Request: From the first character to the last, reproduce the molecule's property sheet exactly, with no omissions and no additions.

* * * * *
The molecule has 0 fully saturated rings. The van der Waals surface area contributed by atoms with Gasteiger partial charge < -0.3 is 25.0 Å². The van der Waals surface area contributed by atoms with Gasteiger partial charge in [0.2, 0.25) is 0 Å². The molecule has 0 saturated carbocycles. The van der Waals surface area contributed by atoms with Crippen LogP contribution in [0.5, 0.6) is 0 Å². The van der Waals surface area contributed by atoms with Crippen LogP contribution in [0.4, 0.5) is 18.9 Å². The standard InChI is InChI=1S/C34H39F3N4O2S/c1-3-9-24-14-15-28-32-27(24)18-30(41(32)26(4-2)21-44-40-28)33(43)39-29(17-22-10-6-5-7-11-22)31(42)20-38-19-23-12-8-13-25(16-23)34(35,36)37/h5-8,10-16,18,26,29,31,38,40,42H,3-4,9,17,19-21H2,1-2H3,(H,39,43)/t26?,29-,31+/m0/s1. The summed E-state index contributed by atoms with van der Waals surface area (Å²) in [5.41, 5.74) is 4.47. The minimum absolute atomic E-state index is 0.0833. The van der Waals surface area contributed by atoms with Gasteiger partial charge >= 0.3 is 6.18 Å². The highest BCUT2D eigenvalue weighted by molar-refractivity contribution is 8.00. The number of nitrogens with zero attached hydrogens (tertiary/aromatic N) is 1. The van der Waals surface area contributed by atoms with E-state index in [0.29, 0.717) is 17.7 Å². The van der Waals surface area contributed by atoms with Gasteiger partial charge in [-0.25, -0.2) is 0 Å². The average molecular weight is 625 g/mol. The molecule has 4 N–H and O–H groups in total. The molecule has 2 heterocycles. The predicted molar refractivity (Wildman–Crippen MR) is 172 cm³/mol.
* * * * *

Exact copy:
The molecule has 0 fully saturated rings. The van der Waals surface area contributed by atoms with Gasteiger partial charge < -0.3 is 25.0 Å². The van der Waals surface area contributed by atoms with Gasteiger partial charge in [0.2, 0.25) is 0 Å². The molecule has 0 saturated carbocycles. The van der Waals surface area contributed by atoms with Crippen LogP contribution in [0.5, 0.6) is 0 Å². The van der Waals surface area contributed by atoms with Crippen LogP contribution in [0.4, 0.5) is 18.9 Å². The standard InChI is InChI=1S/C34H39F3N4O2S/c1-3-9-24-14-15-28-32-27(24)18-30(41(32)26(4-2)21-44-40-28)33(43)39-29(17-22-10-6-5-7-11-22)31(42)20-38-19-23-12-8-13-25(16-23)34(35,36)37/h5-8,10-16,18,26,29,31,38,40,42H,3-4,9,17,19-21H2,1-2H3,(H,39,43)/t26?,29-,31+/m0/s1. The summed E-state index contributed by atoms with van der Waals surface area (Å²) in [5.41, 5.74) is 4.47. The minimum absolute atomic E-state index is 0.0833. The van der Waals surface area contributed by atoms with Gasteiger partial charge >= 0.3 is 6.18 Å². The highest BCUT2D eigenvalue weighted by molar-refractivity contribution is 8.00. The number of nitrogens with zero attached hydrogens (tertiary/aromatic N) is 1. The van der Waals surface area contributed by atoms with E-state index in [0.29, 0.717) is 17.7 Å². The van der Waals surface area contributed by atoms with Gasteiger partial charge in [-0.25, -0.2) is 0 Å². The average molecular weight is 625 g/mol. The molecule has 4 N–H and O–H groups in total. The molecule has 2 heterocycles. The predicted molar refractivity (Wildman–Crippen MR) is 172 cm³/mol.